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Banks refusing to compensate fraud victims "on a hunch"

17 September 2015  |  5902 views  |  0 Shopping bag covering womans face

Many UK banks seem to be basing their decisions not to repay victims of card fraud "on a hunch", without conducting a full investigation, says the Financial Ombudsman.

The Ombudsman's withering opinion of banks' responses to card fraud claims was obtained in a Freedom of Information request from consumer champion Which?. The lobby group found that three-in-five consumers from a total sample of 3000 had experienced fraud on their accounts, with victims losing £624 on average for credit cards and £677 for debit cards.

Almost all victims got their money back eventually, and most banks reimbursed 64% of card victims within a week. However, 29% of the poll were kept waiting between one and four weeks, with 7% waiting even longer.

Of disputes referred to the Financial Ombudsman, around one in four complaints relating to fraud and disputed transactions were upheld in the customers’ favour. Barclays/Barclaycard were ordered to pay up in 56% of cases whilst 47% of Santander customers were wrongly denied compensation, compared with just 22% for NatWest.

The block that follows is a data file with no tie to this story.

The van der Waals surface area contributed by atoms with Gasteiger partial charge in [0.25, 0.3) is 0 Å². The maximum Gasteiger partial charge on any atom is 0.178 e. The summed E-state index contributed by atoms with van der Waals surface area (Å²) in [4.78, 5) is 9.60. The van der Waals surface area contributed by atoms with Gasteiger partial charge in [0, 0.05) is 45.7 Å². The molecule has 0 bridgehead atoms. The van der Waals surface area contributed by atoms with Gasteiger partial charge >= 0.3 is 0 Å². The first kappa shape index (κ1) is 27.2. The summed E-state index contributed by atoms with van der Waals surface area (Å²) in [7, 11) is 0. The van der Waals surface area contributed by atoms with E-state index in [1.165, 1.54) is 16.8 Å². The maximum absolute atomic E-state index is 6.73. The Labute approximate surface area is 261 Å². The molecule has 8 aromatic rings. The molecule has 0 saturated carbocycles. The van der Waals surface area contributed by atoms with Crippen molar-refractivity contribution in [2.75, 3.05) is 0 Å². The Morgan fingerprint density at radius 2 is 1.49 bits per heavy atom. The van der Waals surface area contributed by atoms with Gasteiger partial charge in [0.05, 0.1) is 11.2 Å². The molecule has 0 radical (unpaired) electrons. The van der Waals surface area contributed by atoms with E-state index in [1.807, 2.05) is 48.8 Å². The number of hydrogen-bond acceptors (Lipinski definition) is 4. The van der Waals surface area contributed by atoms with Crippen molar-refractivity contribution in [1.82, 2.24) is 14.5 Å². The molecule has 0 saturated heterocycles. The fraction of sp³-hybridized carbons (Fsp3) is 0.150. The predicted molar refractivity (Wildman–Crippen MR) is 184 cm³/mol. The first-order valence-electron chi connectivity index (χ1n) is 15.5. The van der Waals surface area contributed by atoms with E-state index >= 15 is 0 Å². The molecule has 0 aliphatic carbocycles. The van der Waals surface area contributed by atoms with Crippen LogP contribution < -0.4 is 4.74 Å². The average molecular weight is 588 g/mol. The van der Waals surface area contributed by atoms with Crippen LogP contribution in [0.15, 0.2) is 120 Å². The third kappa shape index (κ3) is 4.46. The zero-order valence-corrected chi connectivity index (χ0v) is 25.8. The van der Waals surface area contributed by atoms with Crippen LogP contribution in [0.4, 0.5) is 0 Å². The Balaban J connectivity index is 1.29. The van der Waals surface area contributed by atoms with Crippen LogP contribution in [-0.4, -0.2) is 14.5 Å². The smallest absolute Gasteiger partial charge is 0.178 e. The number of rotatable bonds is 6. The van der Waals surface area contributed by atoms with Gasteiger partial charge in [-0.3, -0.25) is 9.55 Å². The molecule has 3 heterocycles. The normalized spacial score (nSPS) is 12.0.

Which? executive director Richard Lloyd, advises consumers who are disatisified by their bank's response to a disputed transaction to escalate the complaint to the Financial Ombudsman.

“With fraud rates on the rise, it’s encouraging to see the vast majority of victims got their money back," he says. "Banks have a duty to resolve cases of fraud quickly and can only delay a refund if there is suspicion of wrongdoing.”

Bank-backed body Financial Fraud Action UK has leapt to the defence of the sector: “Banks take fraud extremely seriously and the FCA’s extensive review of fraud refunds published this summer found that, if they suffer fraud, customers are being treated fairly by their card issuers. The FCA also identified that firms err on the side of customers when they are reviewing a claim, and so it is good news that Which? has found that customers received refunds in almost all cases.

“Fraud cases can be extremely complex, so it can take time for a full investigation to take place into the specifics of an incident, however banks always endeavour to make the process as fast as possible.”

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